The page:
While the Hazelwood mine fire event was adjacent to the town of Morwell, the smoke plume covered a much broader area extending across the Latrobe Valley and beyond. As a result, the study research streams have targeted different areas in order to assess the potential impacts. The aims of each stream determined where the participants were drawn from, with some streams targeting Morwell, others the entire Latrobe Valley, and others further into Gippsland and beyond. The areas being targeted by each stream are outlined below:
Adult Survey and associated health assessments
For the Adult Survey and the associated health assessments it was important that we focused on the area which received the highest exposure level to maximise our chance of identifying significant health outcomes. Modelling by the CSIRO has shown that Morwell received the highest exposure levels, with less exposure in the surrounding Latrobe Valley towns, and less again in the communities more distant.
The health outcomes in Morwell have been compared with those in Sale, which was identified as having a comparable socio-demographic profile to Morwell, but less exposure to the smoke from the Hazelwood mine fire. The findings from this work, coupled with the detailed exposure modelling for the entire area, will enable us to estimate the health outcomes for wider region.
The Latrobe ELF Study
The ELF study is exploring whether smoke from the Hazelwood mine fire has affected the health and development of babies and children in the years following the fire. This stream covers the entire Latrobe Valley. Young children and babies, including those who were in utero during the smoke event, are being compared with a group of young children from the same area but born after the smoke event.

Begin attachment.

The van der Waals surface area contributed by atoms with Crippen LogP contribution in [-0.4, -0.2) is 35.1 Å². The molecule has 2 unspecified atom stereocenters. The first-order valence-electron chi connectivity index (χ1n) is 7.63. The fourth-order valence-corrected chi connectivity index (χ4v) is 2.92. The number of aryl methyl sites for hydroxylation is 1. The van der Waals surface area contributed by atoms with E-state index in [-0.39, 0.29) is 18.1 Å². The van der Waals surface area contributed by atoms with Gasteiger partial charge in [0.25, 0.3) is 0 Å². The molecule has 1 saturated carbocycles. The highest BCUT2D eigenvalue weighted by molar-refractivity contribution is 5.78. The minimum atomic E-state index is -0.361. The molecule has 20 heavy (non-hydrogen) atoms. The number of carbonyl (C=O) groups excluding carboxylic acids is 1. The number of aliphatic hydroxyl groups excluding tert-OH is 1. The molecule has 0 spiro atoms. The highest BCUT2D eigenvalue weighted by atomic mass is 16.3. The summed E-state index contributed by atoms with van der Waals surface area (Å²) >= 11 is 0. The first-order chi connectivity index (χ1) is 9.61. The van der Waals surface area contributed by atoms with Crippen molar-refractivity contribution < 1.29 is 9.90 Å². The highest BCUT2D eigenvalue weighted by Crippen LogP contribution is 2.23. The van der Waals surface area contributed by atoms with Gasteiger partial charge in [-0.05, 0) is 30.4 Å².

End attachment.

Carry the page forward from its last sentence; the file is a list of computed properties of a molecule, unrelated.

The Schools Study assessed the psychological impact of the smoke event on school-aged children across schools with differing levels of smoke exposure. Schools in Morwell were the major focus, including those schools that evacuated to other sites in Moe/Newborough during the smoke event. The wellbeing and educational outcomes of these children has been compared with those in schools elsewhere in the Latrobe Valley. Analysis of NAPLAN educational outcome data has included looking at the impacts for the wider region.
Older people policy review
This stream focused on older people, their carers and the organisations that supported them during and following the mine fire. The focus was primarily on those who were most exposed in Morwell but also included discussion with people from the surrounding communities.
This stream involves interviews and focus groups with community members and stakeholders involved in the community recovery activities. While it focuses on Morwell, it also includes discussions with people from the surrounding communities. In addition, ongoing media analysis for the Latrobe Valley region and more broadly is being undertaken by searching the archives of local, national and international newspapers, online news media and social media postings. The Community Wellbeing barometer will make use of existing data sources for Morwell, Latrobe Valley, and the wider region.
The above streams are mostly based on working directly with local residents, from infants and their parents up to older people and the community more broadly. This will provide an incredibly rich understanding of the health impacts of the smoke event. Another important component of the study is the Hazelinks Stream which makes use of health records such as those collected by local hospitals, ambulance service, Medicare, cancer registries and death registries. These datasets provide important health information for the wider Gippsland area, covering the years leading up to and following the fire event.